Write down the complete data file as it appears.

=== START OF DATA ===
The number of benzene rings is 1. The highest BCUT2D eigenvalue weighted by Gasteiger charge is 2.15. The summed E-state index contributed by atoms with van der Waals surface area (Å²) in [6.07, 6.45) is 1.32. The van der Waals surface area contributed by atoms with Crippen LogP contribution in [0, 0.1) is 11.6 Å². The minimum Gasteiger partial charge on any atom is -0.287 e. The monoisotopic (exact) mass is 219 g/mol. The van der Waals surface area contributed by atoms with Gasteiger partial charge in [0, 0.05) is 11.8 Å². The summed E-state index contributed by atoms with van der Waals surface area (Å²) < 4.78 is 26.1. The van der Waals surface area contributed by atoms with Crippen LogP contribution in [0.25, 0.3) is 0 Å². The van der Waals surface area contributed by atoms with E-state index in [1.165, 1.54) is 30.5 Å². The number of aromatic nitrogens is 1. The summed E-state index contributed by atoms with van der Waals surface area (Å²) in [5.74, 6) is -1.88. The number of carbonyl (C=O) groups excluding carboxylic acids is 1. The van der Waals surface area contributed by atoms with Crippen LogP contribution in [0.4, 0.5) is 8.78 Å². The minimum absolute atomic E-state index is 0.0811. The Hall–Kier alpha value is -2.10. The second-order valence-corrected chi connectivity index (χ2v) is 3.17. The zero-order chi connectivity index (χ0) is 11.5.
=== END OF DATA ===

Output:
The number of benzene rings is 1. The highest BCUT2D eigenvalue weighted by Gasteiger charge is 2.15. The summed E-state index contributed by atoms with van der Waals surface area (Å²) in [6.07, 6.45) is 1.32. The van der Waals surface area contributed by atoms with Crippen LogP contribution in [0, 0.1) is 11.6 Å². The minimum Gasteiger partial charge on any atom is -0.287 e. The monoisotopic (exact) mass is 219 g/mol. The van der Waals surface area contributed by atoms with Gasteiger partial charge in [0, 0.05) is 11.8 Å². The summed E-state index contributed by atoms with van der Waals surface area (Å²) < 4.78 is 26.1. The van der Waals surface area contributed by atoms with Crippen LogP contribution in [0.25, 0.3) is 0 Å². The van der Waals surface area contributed by atoms with E-state index in [1.165, 1.54) is 30.5 Å². The number of aromatic nitrogens is 1. The summed E-state index contributed by atoms with van der Waals surface area (Å²) in [5.74, 6) is -1.88. The number of carbonyl (C=O) groups excluding carboxylic acids is 1. The van der Waals surface area contributed by atoms with Crippen LogP contribution in [0.4, 0.5) is 8.78 Å². The minimum absolute atomic E-state index is 0.0811. The Hall–Kier alpha value is -2.10. The second-order valence-corrected chi connectivity index (χ2v) is 3.17. The zero-order chi connectivity index (χ0) is 11.5.